[ONLINE] feature

The Revenge of the Library Scientist

Bob Ainsbury, Co Founder, EoExchange
Michelle Futornick, Product Manager, EoExchange

ONLINE, November 2000
Copyright © 2000 Information Today, Inc.


Business professionals would be surprised at just how suited librarians are to the dot com world.
It's not the title of the latest Hollywood movie. Not yet.

Much like the work of aircraft mechanics, library scientists don't get enough respect. Twenty years ago, library scientists ruled the information retrieval world; they just didn't know it. Now they are poised to return to the top of the far more lucrative Web world, and my hunch is they still don't know it. If you are a Master of Library Science (MLS) or similar, you have a great opportunity in front of you. But to take advantage of it, you will have to change your ways.

If you look up the term "stereotype" in the dictionary you will see a picture of a library scientist, and it will be female. It's high time for business professionals to thoroughly understand the profession. They will be surprised at just how suited librarians are to the dot com world. Lets explore the Valley of the Librarians. Traditionally, they have been responsible for conducting research, gathering information, and organizing information. To do so they have been trained in several key areas.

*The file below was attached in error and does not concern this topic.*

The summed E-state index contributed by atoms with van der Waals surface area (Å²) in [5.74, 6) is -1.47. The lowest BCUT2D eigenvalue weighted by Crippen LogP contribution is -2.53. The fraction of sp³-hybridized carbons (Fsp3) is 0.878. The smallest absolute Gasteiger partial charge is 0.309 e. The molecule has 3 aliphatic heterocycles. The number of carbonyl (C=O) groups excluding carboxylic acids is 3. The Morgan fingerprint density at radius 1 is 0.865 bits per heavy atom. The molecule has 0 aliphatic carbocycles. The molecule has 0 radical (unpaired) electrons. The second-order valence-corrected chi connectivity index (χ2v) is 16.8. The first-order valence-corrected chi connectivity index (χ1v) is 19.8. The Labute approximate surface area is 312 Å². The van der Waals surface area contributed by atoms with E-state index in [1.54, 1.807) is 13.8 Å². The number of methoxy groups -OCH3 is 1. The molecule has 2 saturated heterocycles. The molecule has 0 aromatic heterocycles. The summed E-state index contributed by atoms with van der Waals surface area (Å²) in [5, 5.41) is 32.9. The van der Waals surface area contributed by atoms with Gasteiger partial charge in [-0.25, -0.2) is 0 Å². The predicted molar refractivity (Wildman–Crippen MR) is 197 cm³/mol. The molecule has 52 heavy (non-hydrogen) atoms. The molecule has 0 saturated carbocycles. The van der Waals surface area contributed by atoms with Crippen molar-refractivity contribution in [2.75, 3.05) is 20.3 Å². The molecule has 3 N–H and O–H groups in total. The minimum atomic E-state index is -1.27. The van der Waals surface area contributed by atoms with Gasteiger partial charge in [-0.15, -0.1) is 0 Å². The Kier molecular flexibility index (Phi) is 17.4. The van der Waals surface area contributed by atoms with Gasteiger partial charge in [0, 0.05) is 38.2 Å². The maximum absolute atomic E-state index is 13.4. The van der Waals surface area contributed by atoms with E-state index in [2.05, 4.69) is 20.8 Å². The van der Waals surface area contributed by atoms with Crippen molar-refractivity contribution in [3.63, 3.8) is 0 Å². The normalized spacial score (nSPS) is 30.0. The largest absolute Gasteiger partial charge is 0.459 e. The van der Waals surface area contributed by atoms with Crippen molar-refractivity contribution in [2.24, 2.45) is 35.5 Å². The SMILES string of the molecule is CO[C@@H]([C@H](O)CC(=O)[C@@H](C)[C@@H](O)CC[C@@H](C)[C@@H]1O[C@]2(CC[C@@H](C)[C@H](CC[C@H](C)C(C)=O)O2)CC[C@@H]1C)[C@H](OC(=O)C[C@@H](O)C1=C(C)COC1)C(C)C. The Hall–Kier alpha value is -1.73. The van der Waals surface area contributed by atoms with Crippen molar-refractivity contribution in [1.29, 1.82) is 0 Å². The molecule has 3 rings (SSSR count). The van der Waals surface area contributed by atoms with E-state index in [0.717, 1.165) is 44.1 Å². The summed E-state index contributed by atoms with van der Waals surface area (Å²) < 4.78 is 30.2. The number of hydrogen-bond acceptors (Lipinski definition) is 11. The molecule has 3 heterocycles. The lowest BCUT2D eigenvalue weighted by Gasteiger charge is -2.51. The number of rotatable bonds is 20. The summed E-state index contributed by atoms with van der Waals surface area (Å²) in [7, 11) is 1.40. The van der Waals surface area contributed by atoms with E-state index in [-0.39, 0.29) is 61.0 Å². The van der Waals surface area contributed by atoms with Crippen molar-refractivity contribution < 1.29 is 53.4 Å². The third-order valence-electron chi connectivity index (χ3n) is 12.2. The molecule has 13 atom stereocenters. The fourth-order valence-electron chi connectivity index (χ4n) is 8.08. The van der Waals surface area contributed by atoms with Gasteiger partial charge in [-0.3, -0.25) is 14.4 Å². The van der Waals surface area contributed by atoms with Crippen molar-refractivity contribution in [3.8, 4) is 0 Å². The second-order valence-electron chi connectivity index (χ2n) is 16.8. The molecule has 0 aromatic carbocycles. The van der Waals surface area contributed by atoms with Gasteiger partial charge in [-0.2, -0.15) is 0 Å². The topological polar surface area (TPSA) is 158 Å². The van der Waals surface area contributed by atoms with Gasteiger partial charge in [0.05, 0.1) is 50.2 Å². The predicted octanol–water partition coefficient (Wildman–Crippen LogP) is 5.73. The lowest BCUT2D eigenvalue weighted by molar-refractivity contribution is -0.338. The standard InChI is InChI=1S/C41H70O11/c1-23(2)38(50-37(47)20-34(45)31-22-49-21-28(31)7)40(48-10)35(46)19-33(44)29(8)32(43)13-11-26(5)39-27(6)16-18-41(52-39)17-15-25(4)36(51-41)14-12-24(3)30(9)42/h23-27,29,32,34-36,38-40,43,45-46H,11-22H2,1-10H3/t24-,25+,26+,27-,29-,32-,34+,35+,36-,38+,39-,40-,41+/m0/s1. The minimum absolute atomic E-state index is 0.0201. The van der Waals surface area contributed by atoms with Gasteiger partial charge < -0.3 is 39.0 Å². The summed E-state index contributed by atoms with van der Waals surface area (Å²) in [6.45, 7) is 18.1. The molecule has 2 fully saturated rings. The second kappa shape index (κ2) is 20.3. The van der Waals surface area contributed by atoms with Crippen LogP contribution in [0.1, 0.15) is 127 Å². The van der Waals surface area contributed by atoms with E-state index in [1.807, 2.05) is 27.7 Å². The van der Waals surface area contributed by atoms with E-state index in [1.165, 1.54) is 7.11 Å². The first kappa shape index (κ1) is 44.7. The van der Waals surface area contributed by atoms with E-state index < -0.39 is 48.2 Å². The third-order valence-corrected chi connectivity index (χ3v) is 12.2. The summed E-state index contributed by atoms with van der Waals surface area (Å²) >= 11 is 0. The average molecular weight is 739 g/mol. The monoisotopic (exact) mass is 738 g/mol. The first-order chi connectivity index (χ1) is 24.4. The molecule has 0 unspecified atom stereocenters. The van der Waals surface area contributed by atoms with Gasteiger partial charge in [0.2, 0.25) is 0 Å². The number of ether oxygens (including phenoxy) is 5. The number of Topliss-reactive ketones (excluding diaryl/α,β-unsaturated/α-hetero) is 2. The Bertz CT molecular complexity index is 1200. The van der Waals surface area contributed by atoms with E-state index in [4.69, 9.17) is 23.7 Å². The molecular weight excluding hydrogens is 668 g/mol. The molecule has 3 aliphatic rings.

Librarians have always had to evaluate information when fulfilling a research request. A good librarian will not just give a long list of documents and sources to the requestor. They are trained to evaluate the source of information and to look for different characteristics that indicate quality. One way librarians have evaluated information has been citation analysis. In short, the analysis of linkages between published articles and authors. If one article is cited by other (respected) articles, there is a reasonable chance that the cited article has merit. Sound familiar? It should. It's the foundation premise behind Google, IBM Clever and the like. The more Web pages that point to a page, the more likely that page is of interest.


Building complex organization schemes is an everyday event to librarians. They understand that the information must be organized in multiple ways if it is to be retrieved efficiently in myriad situations. Libraries of information are not simply cataloged in alphabetical order by title. Long before there were computers, librarians understood the true potential of metadata and semantic relationships.


When people look for information they often do not know what they are looking for. Much less, where to look for it. An essential librarian skill is the reference interview. Someone comes to the reference desk and asks for information about a topic and the librarian is trained to ask follow-up questions to help the person focus their inquiry. For example, what aspects of the topic are you interested in? Do you want an overview or an in-depth treatment? Do you need statistics and analysis? Pictures? Often the person's query isn't fully formed in their own mind until the librarian asks these questions.